Oprah Voices Unwavering Support for Michael Jackson's Accusers despite Extreme 'Hateration'

Oprah Winfrey is standing by her decision to support Wade Robson and James Safechuck, the two men who are accusing Michael Jackson of sexually abusing them as kids. Winfrey also revealed that her resolution has a lot to do with her “girls.”

Leaving Neverland,” the controversial documentary where Robson, 36, and Safechuck, 41, detailed their claims, has been courting controversy since its world premiere in January and Winfrey has endured her fair share of it.

HOW IT ALL STARTED

After the two-part documentary aired on HBO last month, the media mogul hosted “Oprah Winfrey Presents: After Neverland,” a discussion session with the accusers and the film director, Dan Reed.

Even before Winfrey’s TV Special aired, she became the subject of vicious online backlash that grew worse after the show. Many accused her of betraying the late King of Pop by giving his accusers a platform.

Winfrey did not seem to mind at the time, and according to her latest remarks, she hasn’t changed her mind.

DEALING WITH HATRED

The 65-year-old media veteran stopped by Trevor Noah’s “The Daily Show” on Wednesday to promote her new book, “The Path Made Clear” and answered questions on the controversial decision.

"I haven't had that much hateration since I did the puppy episode with Ellen [DeGeneres, the episode in which DeGeneres came out as gay]," Winfrey said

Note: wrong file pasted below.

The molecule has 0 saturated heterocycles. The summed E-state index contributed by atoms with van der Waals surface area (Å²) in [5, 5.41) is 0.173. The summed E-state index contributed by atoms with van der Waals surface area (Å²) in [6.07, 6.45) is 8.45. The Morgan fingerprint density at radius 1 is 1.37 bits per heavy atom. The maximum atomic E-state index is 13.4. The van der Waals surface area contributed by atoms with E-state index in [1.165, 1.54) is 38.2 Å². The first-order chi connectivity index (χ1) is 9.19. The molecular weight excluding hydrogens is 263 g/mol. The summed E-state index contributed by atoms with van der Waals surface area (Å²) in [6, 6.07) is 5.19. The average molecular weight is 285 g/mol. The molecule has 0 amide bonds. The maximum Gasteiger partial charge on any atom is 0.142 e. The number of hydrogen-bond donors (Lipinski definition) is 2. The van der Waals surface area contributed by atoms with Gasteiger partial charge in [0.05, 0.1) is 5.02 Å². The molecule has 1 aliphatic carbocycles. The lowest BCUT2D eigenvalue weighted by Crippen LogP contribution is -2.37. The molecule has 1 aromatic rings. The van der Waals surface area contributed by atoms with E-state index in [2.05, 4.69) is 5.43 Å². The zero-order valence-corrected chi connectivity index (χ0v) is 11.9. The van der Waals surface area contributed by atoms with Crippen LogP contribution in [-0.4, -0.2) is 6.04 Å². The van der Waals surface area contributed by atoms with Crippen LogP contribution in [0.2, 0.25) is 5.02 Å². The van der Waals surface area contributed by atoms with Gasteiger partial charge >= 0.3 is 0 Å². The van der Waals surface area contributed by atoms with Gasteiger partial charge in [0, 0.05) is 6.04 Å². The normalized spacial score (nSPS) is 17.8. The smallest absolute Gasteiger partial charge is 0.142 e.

THE BIGGER PICTURE

“When I first saw that documentary, I realized a lot of people were going to get triggered watching it, and that a lot of people will not understand what the pattern is,” she added, pointing out that she had done 217 shows [The Oprah Winfrey Show] “to get people to understand that it’s not about one person, it’s about the pattern, it’s about the seduction.”

“People called it molestation, but there is a big seducing that goes on and the pattern of that seducing. And that was important enough for me to take the hateration,” concluded Winfrey.

SPEAKING FROM EXPERIENCE

Noah then asked Winfrey if she ever regrets hosting the special or supporting the alleged MJ victims. Her answer was swift and had a lot to do with her girls at the Oprah Winfrey Leadership Academy For Girls in South Africa:

“I have not wavered. You know why I have not wavered? I’ve had girls at my school who were sexually assaulted and abused. And I have never won a case, and the reason I have never won a case is because when you put a girl on the witness stand and she can’t remember if it was Thursday or Wednesday, it’s automatically discredited. When you’re in the midst of trauma, you may not remember the exact time.”

“Everybody’s like ‘well, okay, I guess it never happened.’ I’ve been through that, so, no,” added Winfrey, who has admitted in the past to being a victim of child molestation.

WINFREY TAKES ON THE CHALLENGE

During the TV special that has brought her so much hatred and backlash since it aired on March 4, Winfrey insisted that her involvement goes beyond Michael Jackson’s person.

“This moment transcends Michael Jackson. It is much bigger than any one person,” said the Oprah Winfrey Network boss. “This is a moment in time that allows us to see this societal corruption. It’s like a scourge on humanity.”

Winfrey faced a fresh round of online bashing after several inconsistencies were pointed out in the accounts of Jackson’s accusers, particularly Safechuck’s claims that the late music icon abused him in a building that was not constructed as at the time he claimed the abusive acts took place.

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